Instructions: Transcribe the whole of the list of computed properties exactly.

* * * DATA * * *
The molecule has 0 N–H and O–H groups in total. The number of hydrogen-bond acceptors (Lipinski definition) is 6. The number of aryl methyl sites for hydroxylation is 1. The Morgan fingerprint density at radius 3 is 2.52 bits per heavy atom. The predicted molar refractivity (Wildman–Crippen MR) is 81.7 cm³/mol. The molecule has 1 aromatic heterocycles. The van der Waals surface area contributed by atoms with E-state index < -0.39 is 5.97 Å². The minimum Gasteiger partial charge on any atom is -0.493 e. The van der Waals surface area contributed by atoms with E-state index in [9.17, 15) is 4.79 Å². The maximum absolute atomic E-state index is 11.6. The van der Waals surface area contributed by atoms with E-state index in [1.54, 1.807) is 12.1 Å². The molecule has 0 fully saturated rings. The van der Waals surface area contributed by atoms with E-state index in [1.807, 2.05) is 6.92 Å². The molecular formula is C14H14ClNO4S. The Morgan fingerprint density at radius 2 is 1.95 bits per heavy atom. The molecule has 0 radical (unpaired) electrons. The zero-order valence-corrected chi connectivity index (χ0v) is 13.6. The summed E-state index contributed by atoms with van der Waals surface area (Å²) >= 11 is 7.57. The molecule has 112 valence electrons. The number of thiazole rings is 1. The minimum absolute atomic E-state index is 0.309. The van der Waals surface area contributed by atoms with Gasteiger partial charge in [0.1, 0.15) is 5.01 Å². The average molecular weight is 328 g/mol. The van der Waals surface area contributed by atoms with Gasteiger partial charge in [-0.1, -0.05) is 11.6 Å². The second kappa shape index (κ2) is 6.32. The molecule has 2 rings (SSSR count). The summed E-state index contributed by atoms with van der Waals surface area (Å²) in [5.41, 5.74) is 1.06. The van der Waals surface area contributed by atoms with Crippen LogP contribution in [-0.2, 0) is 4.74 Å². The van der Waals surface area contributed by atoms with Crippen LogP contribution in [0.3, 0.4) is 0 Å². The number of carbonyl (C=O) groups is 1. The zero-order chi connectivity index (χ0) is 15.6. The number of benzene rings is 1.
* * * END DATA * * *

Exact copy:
The molecule has 0 N–H and O–H groups in total. The number of hydrogen-bond acceptors (Lipinski definition) is 6. The number of aryl methyl sites for hydroxylation is 1. The Morgan fingerprint density at radius 3 is 2.52 bits per heavy atom. The predicted molar refractivity (Wildman–Crippen MR) is 81.7 cm³/mol. The molecule has 1 aromatic heterocycles. The van der Waals surface area contributed by atoms with E-state index < -0.39 is 5.97 Å². The minimum Gasteiger partial charge on any atom is -0.493 e. The van der Waals surface area contributed by atoms with E-state index in [9.17, 15) is 4.79 Å². The maximum absolute atomic E-state index is 11.6. The van der Waals surface area contributed by atoms with E-state index in [1.54, 1.807) is 12.1 Å². The molecule has 0 fully saturated rings. The van der Waals surface area contributed by atoms with E-state index in [1.807, 2.05) is 6.92 Å². The molecular formula is C14H14ClNO4S. The Morgan fingerprint density at radius 2 is 1.95 bits per heavy atom. The molecule has 0 radical (unpaired) electrons. The zero-order valence-corrected chi connectivity index (χ0v) is 13.6. The summed E-state index contributed by atoms with van der Waals surface area (Å²) >= 11 is 7.57. The molecule has 112 valence electrons. The number of thiazole rings is 1. The minimum absolute atomic E-state index is 0.309. The van der Waals surface area contributed by atoms with Gasteiger partial charge in [0.1, 0.15) is 5.01 Å². The average molecular weight is 328 g/mol. The van der Waals surface area contributed by atoms with Gasteiger partial charge in [-0.1, -0.05) is 11.6 Å². The second kappa shape index (κ2) is 6.32. The molecule has 2 rings (SSSR count). The summed E-state index contributed by atoms with van der Waals surface area (Å²) in [5.41, 5.74) is 1.06. The van der Waals surface area contributed by atoms with Crippen LogP contribution in [-0.2, 0) is 4.74 Å². The van der Waals surface area contributed by atoms with Crippen LogP contribution in [0.3, 0.4) is 0 Å². The number of carbonyl (C=O) groups is 1. The zero-order chi connectivity index (χ0) is 15.6. The number of benzene rings is 1.